We still have five bolus feeds a day via the pump- which is work to clean and rinse tubes and feeding bags, but we will celebrate every single milestone!
Be Thankful for the small things!
I will bless the Lord at all times. His praise shall continually be in my mouth. ~Psalm 34:1
If you are a parent and have been blessed to have a typical pregnancy and a healthy little one, may you take every word to heart and never take your precious baby breaths or tantrums for granted…
The Beginning of Our Journey
We want to shed some light on our pregnancy journey/testimony so here it goes… Almost 2 years ago during a well-woman’s exam, I asked my OBGYN to make sure all was well from a reproductive standpoint- by doing some additional lab work. I learned my ovarian hormone level was measuring low in the Spring of 2016, and to be retested a few months later. During those next few months I traveled the world personally and professionally including spending a good amount of time in East Africa.
We had considered possibly starting a family later in 2017 or early 2018. Full Disclosure-when I say family- I mean possibly one and done, heck before I met my hubby, Antoine, being a mother wasn’t on my radar. I just wanted to focus on my professional goals. At the beginning of 2017 I was retested and my levels were still low. I was then referred to a fertility specialist. I visited the specialist on Wednesday, February 1, 2017, and he was a little concerned with my levels, and wanted to make sure all was well. I was scheduled to have a procedure the following weekend.
That same evening, my youngest sister stopped by and randomly asked if I was pregnant. I told her no and provided info from the fertility specialist. She brushed it off and said oh okay– well I had a dream that you were pregnant with a baby GIRL and you delivered her with a head full of hair- she was beautiful….your delivery and recovery were a breeze- More on this in another posting.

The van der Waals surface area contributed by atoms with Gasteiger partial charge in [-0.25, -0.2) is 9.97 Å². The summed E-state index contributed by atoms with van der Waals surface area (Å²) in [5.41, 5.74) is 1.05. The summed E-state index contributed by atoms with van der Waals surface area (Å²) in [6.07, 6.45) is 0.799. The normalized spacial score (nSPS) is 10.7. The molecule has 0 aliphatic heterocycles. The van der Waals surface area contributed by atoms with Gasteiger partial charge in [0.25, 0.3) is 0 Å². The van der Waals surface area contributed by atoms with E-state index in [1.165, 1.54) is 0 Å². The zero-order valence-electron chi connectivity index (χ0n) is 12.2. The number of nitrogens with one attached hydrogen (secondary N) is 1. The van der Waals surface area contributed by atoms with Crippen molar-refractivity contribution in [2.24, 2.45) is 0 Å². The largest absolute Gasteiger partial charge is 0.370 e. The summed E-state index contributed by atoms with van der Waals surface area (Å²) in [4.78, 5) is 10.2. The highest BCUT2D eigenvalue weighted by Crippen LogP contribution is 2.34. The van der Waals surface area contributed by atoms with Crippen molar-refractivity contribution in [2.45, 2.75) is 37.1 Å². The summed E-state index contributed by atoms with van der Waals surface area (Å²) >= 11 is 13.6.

Fast Forward, on Sunday, February 6, 2017 I found out I was pregnant!!!!! I went from not being sure if I was fully ready to be a mommy to completely ecstatic. I ran all over the house trying to find Antoine (he was in the basement) to tell him- we were indeed pregnant!!! God had delivered a miracle to us and we didn’t need any specialist. We shared the news with our family when I turned 12 weeks- April Fool’s Weekend! 🙂
Mother’s Day weekend I turned 18 weeks, and believed we were far enough in the second trimester to publicly reveal we were expecting. I made the announcement on social media. We were so stoked!
FAST FORWARD…Our Faith Tested
On May 30, 2017, at our 20 week/5 month anatomy scan OBGYN appt., we were advised that our baby looked to be measuring a little bit behind. We didn’t think much of it. We asked the tech to put the baby’s gender in an envelope as we didn’t want to know right away and would reveal at our baby shower in Memphis (my hometown) set for July 8, 2017. My OB immediately referred us to a renowned maternal fetal medicine (MFM)/high risk specialist. We had an appt. on June 1, 2017 that was forever life-changing.